And what on earth was that post-Strangelove caption all about? It basically stated that Sellers never delivered another acclaimed performance until Being There, fifteen years later. Total nonsense. Yes, he made loads of crap after Strangelove, but the programme would have you believe that he was a spent creative force for over a decade.

I appreciate that you can't include everything in a documentary of this nature, but it would've been quite nice - and more honest - if they'd mentioned the likes of The Optimists of Nine Elms. Weird, too, that Clouseau was covered in about 30 seconds. No mention of The Party either.

Ach, it wasn't bad. Just a bit piecemeal and misleading.

Danger Man

The Party is great.

My dad, an Indian from India, loved that film but in today's world it's problem-fucking-matic.

Ballad of Ballard Berkley

Quote from: Danger Man on May 10, 2020, 10:44:37 PM
The Party is great.

My dad, an Indian from India, loved that film but in today's world it's problem-fucking-matic.

Funnily enough, Hanif Kureishi turned up in the documentary to say that he and his parents loved watching Sellers in The Millionairess and The Party because he was a rare representation of Asian characters in popular culture at that time.

Kureishi is, of course, aware of the irony of this, but I thought that was an interesting take.

LORD BAD VIBE

Haven't seen the new documentary yet but I doubt it will top the Arena special from 1995. It's in three parts and on YouTube.

Part 1 - https://www.youtube.com/watch?v=riFzPaR8P9o
Part 2 - https://www.youtube.com/watch?v=prfquKjQwZg
Part 3 - https://www.youtube.com/watch?v=nZaHz51srEA

the science eel

Quote from: Ballad of Ballard Berkley on May 10, 2020, 10:41:39 PM
Did anyone watch this? I thought it was quite good if a tad peculiar; it felt like an edited version of a much longer documentary.

https://www.bbc.co.uk/iplayer/episode/m000j4c1/peter-sellers-a-state-of-comic-ecstasy

The bookends with the hipster grandson, while poignant, accentuated the lack of throughline. They didn't really fit in with the rest of the programme. If you're trying to make the point that Sellers was essentially unknowable, interviewing a kid who literally never knew him isn't an effective way of illustrating that.

And what on earth was that post-Strangelove caption all about? It basically stated that Sellers never delivered another acclaimed performance until Being There, fifteen years later. Total nonsense. Yes, he made loads of crap after Strangelove, but the programme would have you believe that he was a spent creative force for over a decade.

I appreciate that you can't include everything in a documentary of this nature, but it would've been quite nice - and more honest - if they'd mentioned the likes of The Optimists of Nine Elms. Weird, too, that Clouseau was covered in about 30 seconds. No mention of The Party either.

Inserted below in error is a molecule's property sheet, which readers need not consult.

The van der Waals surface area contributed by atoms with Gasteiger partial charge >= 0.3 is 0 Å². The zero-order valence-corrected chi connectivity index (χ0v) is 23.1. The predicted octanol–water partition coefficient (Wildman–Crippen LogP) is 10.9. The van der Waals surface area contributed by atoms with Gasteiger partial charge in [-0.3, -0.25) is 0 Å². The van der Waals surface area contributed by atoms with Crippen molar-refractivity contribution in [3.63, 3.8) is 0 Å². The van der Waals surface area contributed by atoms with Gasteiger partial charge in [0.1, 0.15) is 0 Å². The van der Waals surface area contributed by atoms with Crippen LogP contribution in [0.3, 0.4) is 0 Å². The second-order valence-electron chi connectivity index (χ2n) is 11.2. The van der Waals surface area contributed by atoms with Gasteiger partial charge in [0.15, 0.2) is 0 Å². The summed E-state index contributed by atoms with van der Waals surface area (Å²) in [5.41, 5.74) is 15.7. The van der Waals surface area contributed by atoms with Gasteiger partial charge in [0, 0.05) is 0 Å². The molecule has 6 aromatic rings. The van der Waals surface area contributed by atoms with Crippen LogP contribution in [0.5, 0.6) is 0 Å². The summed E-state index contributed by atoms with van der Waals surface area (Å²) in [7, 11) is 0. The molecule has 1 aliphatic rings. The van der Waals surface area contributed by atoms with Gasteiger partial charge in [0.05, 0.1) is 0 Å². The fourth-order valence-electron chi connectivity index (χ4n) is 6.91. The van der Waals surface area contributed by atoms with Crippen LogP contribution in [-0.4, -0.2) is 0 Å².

Ach, it wasn't bad. Just a bit piecemeal and misleading.


I enjoyed it, but I did sort of agree with the fifteen-years-of-nothing-great assessment. Not right to state it on-screen so categorically, I suppose, but I looked at his filmography later and he really didn't do anything that was critically acclaimed during that whole period (obviously the Pink Panther films were a huge popular success). I really enjoy some of those late 60s/early 70s films (I Love You Alice B Toklas, The Magic Christian, There's A Girl In My Soup) but you won't find any film guide giving them four stars.

Maybe the hipster grandson was used to bring Sellers up to date in some way, rather than just having these very old people talking about his legacy again (I'm trying to see a reason here! I didn't think he helped the doc at all).

What did you make of the Lynne Frederick story? They made her out to be a monster but her wiki would have you believe she was just trying to do the right thing, faced with all kinds of personal and legal challenges (as you might expect).

https://en.wikipedia.org/wiki/Lynne_Frederick


Shaky

#87
I have to stand up for the inclusion of Sellers' grandson. I thought his bits didn't detract, and it was nice to see another generation represented even if he didn't have that much to say until the end. My memory of previous docs is that Michael Sellers loomed fairly large so it was sort of fitting to see Michael's son and get even a whiff of the passage of time. Gave things some framing even if we didn't learn much new stuff there.

Overall, it was a decent documentary but I find Sellers' story more and more depressing the older I get. Britt Ekland came across really well, as always.

Lisa Jesusandmarychain

I don't think Britt Ekland was very respectful of Peter Sellers in that interview she gave. I mean, she seemed quite lippy.

Bad Ambassador

Will Sellers did give access to documents, which was interesting, and the perspective of PS being his grandfather but knowing nothing about him other than his films. He was also credited as co-producer.